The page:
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GLORY (director: David Butler; screenwriters: story by Gene Markey/Peter Milne; cinematographer: Wilfred M. Cline; editor: Irene Morra; music: Frank Perkins/Clifford Vaughan; cast: Margaret O’Brien (Clarabel Tilbee), Walter Brennan (Ned Otis), Charlotte Greenwood (Miz Agnes Tilbee), John Lupton (Chad Chadburn), Byron Palmer (Hoppy Hollis), Lisa Davis (Candy Trent), Gus Schilling (Joe Page), Leonid Kinskey (Vasily), Walter Baldwin (Doc Brock), Sobbing Sam Cooney (Hugh Sanders); Runtime: 99; MPAA Rating: NR; producer: David Butler; RKO; 1956)
“Routine inspirational sports drama that’s a vehicle for Margaret O’Brien to play her first grown-up role.”

Reviewed by Dennis Schwartz

Routine inspirational sports drama that’s a vehicle for Margaret O’Brien to play her first grown-up role. She’s Clarabel Tilbee, the teenager Kentucky bred owner of the thoroughbred chestnut racing filly Glory. It’s the kind of cornball treat where Miss Honey, the nickname given to Clarabel by her suitor, is more in love with her horse than the handsome millionaire racing owner, Chad Chadburn (John Lupton), pursuing her. Studio filmmaker David Butler (“April in Paris”/”Calamity Jane”/”Tea for Two”) is the producer and director.

Clarabel lives in a trailer with her crusty, obstinate, know-it-all widowed granny, Agnes Tilbee (Charlotte Greenwood). Forced to sell her Fairwood Farms horse breeding operation, the avid Brooklyn Dodgers fan now operates out of a traveling trailer. Agnes’ newest foal is a filly, named Glory by Clarabel. The pessimistic granny believes a filly can’t beat a colt, and is therefore disappointed. But Clarabel becomes devoted to the filly, and even though unsuccessful at the track will enter the three-year-old in the Kentucky Derby.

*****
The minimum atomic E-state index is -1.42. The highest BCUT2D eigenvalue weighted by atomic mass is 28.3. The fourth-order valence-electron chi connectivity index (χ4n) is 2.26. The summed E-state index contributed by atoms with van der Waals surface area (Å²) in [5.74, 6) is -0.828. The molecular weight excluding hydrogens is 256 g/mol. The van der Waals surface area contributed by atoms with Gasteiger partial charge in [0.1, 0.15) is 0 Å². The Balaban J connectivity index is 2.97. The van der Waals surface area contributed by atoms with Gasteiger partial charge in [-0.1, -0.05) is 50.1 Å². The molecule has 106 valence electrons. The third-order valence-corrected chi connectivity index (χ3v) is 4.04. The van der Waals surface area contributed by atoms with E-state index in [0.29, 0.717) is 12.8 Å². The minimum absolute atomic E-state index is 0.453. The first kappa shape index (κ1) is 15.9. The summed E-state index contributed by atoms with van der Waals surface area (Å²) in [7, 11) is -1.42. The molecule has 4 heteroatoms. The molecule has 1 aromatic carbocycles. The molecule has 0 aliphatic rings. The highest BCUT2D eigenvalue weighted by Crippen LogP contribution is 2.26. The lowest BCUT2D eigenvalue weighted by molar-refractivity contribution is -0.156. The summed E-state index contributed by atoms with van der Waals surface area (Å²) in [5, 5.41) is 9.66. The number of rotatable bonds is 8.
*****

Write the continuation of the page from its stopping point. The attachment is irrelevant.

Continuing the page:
Agnes has a feuding relationship with former trainer Ned Otis (Walter Brennan), as they argue over a past mistake of who was to blame for not entering their horse in the Kentucky Derby.

Meanwhile the new owner of Agnes’ ranch, Chad, prefers talking horses with Clarabel than staying with his pretty socialite girlfriend Candy (Lisa Davis), who is anything but sweet.

What follows are a few contrivances of Clarabel losing and then getting back her horse, of touring famous nightclub singer Hoppy Hollis (Byron Palmer) offering Clarabel a singing contract and of granny Tilbee finally making peace with Ned as he trains Glory to win the Derby.

It’s about as tasty as eating hay, but at least it won’t choke you to death. But there’s a winning cameo of racing icons Eddie Arcaro and Willie Shoemaker, two of my all-time favorite jockeys.


Dennis Schwartz: “Ozus’ World Movie Reviews”